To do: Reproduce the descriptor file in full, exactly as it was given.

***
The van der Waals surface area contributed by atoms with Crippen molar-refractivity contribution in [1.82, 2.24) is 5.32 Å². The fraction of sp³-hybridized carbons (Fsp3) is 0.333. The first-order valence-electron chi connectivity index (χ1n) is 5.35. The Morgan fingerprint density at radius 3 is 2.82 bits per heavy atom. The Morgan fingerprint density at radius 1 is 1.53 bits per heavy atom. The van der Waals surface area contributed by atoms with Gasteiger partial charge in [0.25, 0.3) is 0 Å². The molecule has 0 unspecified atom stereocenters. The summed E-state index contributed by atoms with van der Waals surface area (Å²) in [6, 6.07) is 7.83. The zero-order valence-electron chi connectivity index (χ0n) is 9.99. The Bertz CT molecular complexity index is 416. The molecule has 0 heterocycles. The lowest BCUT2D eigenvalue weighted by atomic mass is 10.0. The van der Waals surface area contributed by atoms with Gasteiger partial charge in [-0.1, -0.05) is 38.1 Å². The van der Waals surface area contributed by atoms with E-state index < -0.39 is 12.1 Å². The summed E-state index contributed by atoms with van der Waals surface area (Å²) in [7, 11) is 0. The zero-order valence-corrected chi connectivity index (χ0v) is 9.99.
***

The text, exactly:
The van der Waals surface area contributed by atoms with Crippen molar-refractivity contribution in [1.82, 2.24) is 5.32 Å². The fraction of sp³-hybridized carbons (Fsp3) is 0.333. The first-order valence-electron chi connectivity index (χ1n) is 5.35. The Morgan fingerprint density at radius 3 is 2.82 bits per heavy atom. The Morgan fingerprint density at radius 1 is 1.53 bits per heavy atom. The van der Waals surface area contributed by atoms with Gasteiger partial charge in [0.25, 0.3) is 0 Å². The molecule has 0 unspecified atom stereocenters. The summed E-state index contributed by atoms with van der Waals surface area (Å²) in [6, 6.07) is 7.83. The zero-order valence-electron chi connectivity index (χ0n) is 9.99. The Bertz CT molecular complexity index is 416. The molecule has 0 heterocycles. The lowest BCUT2D eigenvalue weighted by atomic mass is 10.0. The van der Waals surface area contributed by atoms with Gasteiger partial charge in [-0.1, -0.05) is 38.1 Å². The van der Waals surface area contributed by atoms with E-state index < -0.39 is 12.1 Å². The summed E-state index contributed by atoms with van der Waals surface area (Å²) in [7, 11) is 0. The zero-order valence-corrected chi connectivity index (χ0v) is 9.99.